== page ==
|EcommerceBytes-NewsFlash, Number 3151 - September 12, 2013 - ISSN 1539-5065 1 of 4|
eBay finally granted itself permission to do what it's likely been itching to do for a long time: hide listings it deems unworthy for unspecified reasons from showing up in search results.
eBay sellers are scrambling to interpret what new provisions of eBay's User Agreement mean and how it will affect them. Among a number of changes is one in which eBay could force its returns program on all sellers who allow returns, and one in which eBay grants itself permission to suppress listings.
Not surprising to jaded sellers is the fact that eBay is not giving sellers much advance notice to adapt to the changes despite a promise to give them at least 60 days notice.
The provision that is most shocking and has sellers not entirely certain of its meaning is the updates to the User Agreement called "listing conditions":
"To further create a marketplace where buyers find what they want and drive positive user experience, we updated the provision regarding listing conditions to recognize that the appearance and placement of listings in search and browse results will depend on a variety of factors. So, in some situations a listing may not appear in some search and browse results regardless of sort order."
One seller wrote, "The fact that ebay is actually telling sellers that they are doing this and incorporating it into the new user agreement is BEYOND AUDACITY, it's a flagrant thumbing of the nose to sellers."
Another seller wrote, "So let me get this straight, a seller is paying ebay to list an item on here but "in some situations a listing my not appear in some search and browse results regardless of sort order." So it might not get exposure and it might not sell, but you are still paying ebay to list it (unless of course you used the free listings and then i guess it won't cost you anything for nobody to see it)."
A seller who speculated that eBay might choose to hide listings from a low or poor feedback seller to a newbie buyer wrote, "I doubt that it will affect most sellers significantly, but it's still unnerving that eBay rigs search results, making up it's own secret rules as it goes along."
In response to EcommerceBytes' question about whether eBay would refund a seller in cases in which his or her listing did not appear in some search and browse results, eBay spokesperson Ryan Moore said no. "As part of our effort to drive a positive user experience on eBay, our goal is to help buyers easily search and find relevant items that they are seeking. We consider a wide variety of factors when determining the appearance of a seller’s listing in various search and browse results. While a seller’s listing may not appear in a search and browse result for a particular query, it may appear in the results for another query. Therefore, we will not be issuing refunds for listing fees."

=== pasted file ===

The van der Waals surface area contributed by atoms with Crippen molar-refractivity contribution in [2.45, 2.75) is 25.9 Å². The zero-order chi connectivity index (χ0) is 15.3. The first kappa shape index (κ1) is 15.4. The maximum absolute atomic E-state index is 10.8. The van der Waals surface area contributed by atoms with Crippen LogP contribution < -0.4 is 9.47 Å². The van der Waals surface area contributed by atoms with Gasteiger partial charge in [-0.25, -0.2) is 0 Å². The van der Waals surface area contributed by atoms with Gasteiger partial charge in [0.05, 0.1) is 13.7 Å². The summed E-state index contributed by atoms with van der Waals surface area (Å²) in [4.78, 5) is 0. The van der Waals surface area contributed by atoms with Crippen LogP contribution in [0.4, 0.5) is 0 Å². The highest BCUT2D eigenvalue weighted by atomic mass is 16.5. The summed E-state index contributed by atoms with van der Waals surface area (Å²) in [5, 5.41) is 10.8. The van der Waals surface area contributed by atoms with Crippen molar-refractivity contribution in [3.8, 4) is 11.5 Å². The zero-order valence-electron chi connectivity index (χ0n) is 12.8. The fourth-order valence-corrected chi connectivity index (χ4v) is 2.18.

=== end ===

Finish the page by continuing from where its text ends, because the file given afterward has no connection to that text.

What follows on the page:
eBay sellers have another thing to fear with the updated user agreement: The possibility that eBay at any time can opt a seller's listings into its managed returns program, which is currently optional. In its announcement, eBay wrote:
"Provision regarding hassle-free managed returns. We added a provision describing the eBay returns process, which simplifies returns for our buyers and sellers. We may automatically apply the eBay returns process to listings where returns are accepted. Sellers may remove the eBay returns process from their listings by adjusting their account settings within My eBay. Initially this change will only apply when a new seller account is opened."
Moore said eBay had no plans to opt all eBay sellers into its returns program "at this time."
"As outlined in the FAQs, starting in November 2013, any brand new selling accounts opened on eBay.com will be automatically enrolled into the returns process," he said. "eBay wants to help new sellers build a strong reputation with buyers, sell successfully, and make money right away. By offering hassle-free returns, we believe new sellers will be able to instill confidence with eBay shoppers while saving time managing manual returns."
eBay also explained a change to its Buyer Protection policy: "if as a seller you choose not to engage with the eBay Buyer Protection process on an item not as described case, we may seek to carry out a reimbursement from you without asking the buyer to return the item to you."
There are a number of other provisions included in the post on the eBay Announcement Board. Take a look, and let us know what you think.
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About the author:
Ina Steiner is co-founder and Editor of EcommerceBytes and has been reporting on ecommerce since 1999. She's a widely cited authority on marketplace selling and is author of "Turn eBay Data Into Dollars" (McGraw-Hill 2006). Her blog was featured in the book, "Blogging Heroes" (Wiley 2008). Follow her on Twitter at @ecommercebytes and send news tips to firstname.lastname@example.org.
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